- Forks, spoons, etc., should be immersed in a pot of boiling water.The pot should not be used for 24 hours before kashering.This is the rule for kashering other prohibitions.For kashering chometz, if it is done before the fifth hour of the day he need not wait 24 hours.
- Knives that were used with heat require libun for other prohibitions.However, for Pesach we are lenient and require only hagala.
- Most authorities hold that a knife with a 2-piece handle cannot be kashered through hagala.
- When doing libun, rust need not be removed.
- Normally we prohibit kashering dairy cutlery or pots in order to be used for meat and vice versa.However, if it was kashered for Pesach it is permitted to make the change.
- There are two basic opinions concerning the kashering of glassware:
- That glass does not absorb taste and needs no kashering.
- That glass does absorb taste and cannot be kashered.
Ashkenazim hold like the second opinion, regarding Pesach, but are lenient for year-round purposes.
- Glass vessels used for cold only need to be washed well.
- Glassware used for hot should not be used or kashered for Pesach.
- If one cannot obtain new glassware for Pesach, one may kasher through “iruiy gimel yamim.”This means, fill the glass with water and leave it for three 24-hour periods, changing the water every 24 hours.
Refrigerator, Stove & Oven
- The refrigerator should be washed out well.If the shelves came in contact with hot food they should be lined with aluminum foil or paper.
- Stove tops must be thoroughly cleaned.Tops should be lifted and the entire cooking area cleaned.The area at the base of the burners where the gas is connected usually contains residue of spills and must be cleaned.
- The metal grating of the burner must be cleaned and then placed upside down over the lit burners for 15 min. Instead, one can place the shabbos blech over the lit burners for 15 min.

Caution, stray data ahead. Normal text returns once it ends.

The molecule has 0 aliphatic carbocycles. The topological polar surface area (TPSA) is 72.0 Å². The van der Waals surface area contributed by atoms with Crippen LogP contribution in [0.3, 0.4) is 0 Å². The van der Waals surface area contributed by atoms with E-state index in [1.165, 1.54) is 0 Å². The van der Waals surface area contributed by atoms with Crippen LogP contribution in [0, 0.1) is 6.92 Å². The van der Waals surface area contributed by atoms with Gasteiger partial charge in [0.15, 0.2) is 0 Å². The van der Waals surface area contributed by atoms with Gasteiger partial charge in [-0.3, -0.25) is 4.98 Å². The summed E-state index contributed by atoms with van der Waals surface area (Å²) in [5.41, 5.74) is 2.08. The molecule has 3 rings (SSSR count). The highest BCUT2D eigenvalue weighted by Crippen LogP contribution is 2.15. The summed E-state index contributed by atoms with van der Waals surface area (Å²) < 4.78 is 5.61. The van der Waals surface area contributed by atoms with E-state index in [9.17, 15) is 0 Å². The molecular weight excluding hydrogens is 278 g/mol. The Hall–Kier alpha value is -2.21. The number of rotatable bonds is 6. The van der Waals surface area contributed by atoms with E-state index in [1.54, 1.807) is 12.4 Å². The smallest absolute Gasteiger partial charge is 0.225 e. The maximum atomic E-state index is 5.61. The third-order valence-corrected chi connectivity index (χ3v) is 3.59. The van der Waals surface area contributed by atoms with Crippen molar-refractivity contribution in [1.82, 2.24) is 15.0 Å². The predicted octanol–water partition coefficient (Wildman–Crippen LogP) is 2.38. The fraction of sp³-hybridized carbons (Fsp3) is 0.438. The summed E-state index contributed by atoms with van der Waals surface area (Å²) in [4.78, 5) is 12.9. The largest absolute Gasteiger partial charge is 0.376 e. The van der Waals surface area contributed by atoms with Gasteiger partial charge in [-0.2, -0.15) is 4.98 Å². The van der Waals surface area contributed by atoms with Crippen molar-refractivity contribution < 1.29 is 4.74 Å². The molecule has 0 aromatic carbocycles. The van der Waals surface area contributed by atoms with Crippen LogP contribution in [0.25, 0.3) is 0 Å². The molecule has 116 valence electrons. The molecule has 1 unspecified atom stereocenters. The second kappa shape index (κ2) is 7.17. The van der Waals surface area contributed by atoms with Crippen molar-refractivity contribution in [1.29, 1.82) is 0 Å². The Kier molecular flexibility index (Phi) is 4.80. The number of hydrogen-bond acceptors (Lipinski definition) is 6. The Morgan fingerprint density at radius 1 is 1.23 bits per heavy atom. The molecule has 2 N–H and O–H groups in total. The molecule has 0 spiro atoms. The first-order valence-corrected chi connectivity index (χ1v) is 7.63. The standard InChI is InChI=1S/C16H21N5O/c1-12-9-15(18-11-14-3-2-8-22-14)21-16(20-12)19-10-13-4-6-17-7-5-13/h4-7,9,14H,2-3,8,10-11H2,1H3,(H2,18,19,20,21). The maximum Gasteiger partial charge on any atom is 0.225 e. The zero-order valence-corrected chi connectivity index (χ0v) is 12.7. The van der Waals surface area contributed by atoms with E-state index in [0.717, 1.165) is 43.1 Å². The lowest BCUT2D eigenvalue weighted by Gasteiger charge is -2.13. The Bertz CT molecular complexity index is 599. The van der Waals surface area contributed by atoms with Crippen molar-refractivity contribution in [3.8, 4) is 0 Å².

- The oven must be cleaned of all chometz.The best tools are commercial oven cleaners and razor blades.
- The inside should be burned out with a blowtorch raising the temperature to red-hot level on every spot!(This is extremely difficult to do).
- Some authorities allow the oven to be left on its highest temperature for two hours.If this method is used, it is advisable to buy a tin insert that fits into the oven.
- Some people prefer not to use the oven and use such an insert (which in any case is covered on 6 sides, one being a door) on top of the stove.
- If the oven is not to be used on Pesach it must be cleaned thoroughly of any edible chametz inside and needs nothing more.
- Knobs and racks must also be thoroughly cleaned.
Tables & Other Utensils
- Table tops should be well covered after they have been cleaned thoroughly.
- It is advisable to use a thick covering.
- Counter tops or tables on which hot, viscous food is placed should be kashered by pouring boiling water on them and covering with something for use on Pesach.
- If it is improbable that it came in contact with chometz it only requires hagala, l’chatchila.
- Sinks made of enamel or porcelain should be cleaned thoroughly and have boiling water poured into them and on their sides. Then they should be covered with an insert. Stainless steel sinks can be koshered if they are cleaned thoroughly and not used for 24 hours. Then pour a kettle of boiling water into them so that the water touches each surface of the sink.
- The M’chaber says we kasher a vessel in the way that it was used most of the time.
- The Rama says we must use the stronger type even if used only once.We hold l’chatchila like the Rama and b’dieved like the M’chaber.
- There is no fear that newly bought vessels have been used for chometz.They need not be kashered for Pesach.
- L’chatchila one should not even use a k’li shaini on Pesach without hagala.However, if he did, because there is an opinion that taste is not absorbed in a k’li shaini, the food is permitted, b’dieved, if the following three conditions are met:
- The vessel wasn’t used in 24 hours.
- Considerable financial loss is at stake.
- Enjoyment on Yom Tov will be ruined otherwise.
- If one may have used a vessel directly on fire, without liquid, it needs libun kal.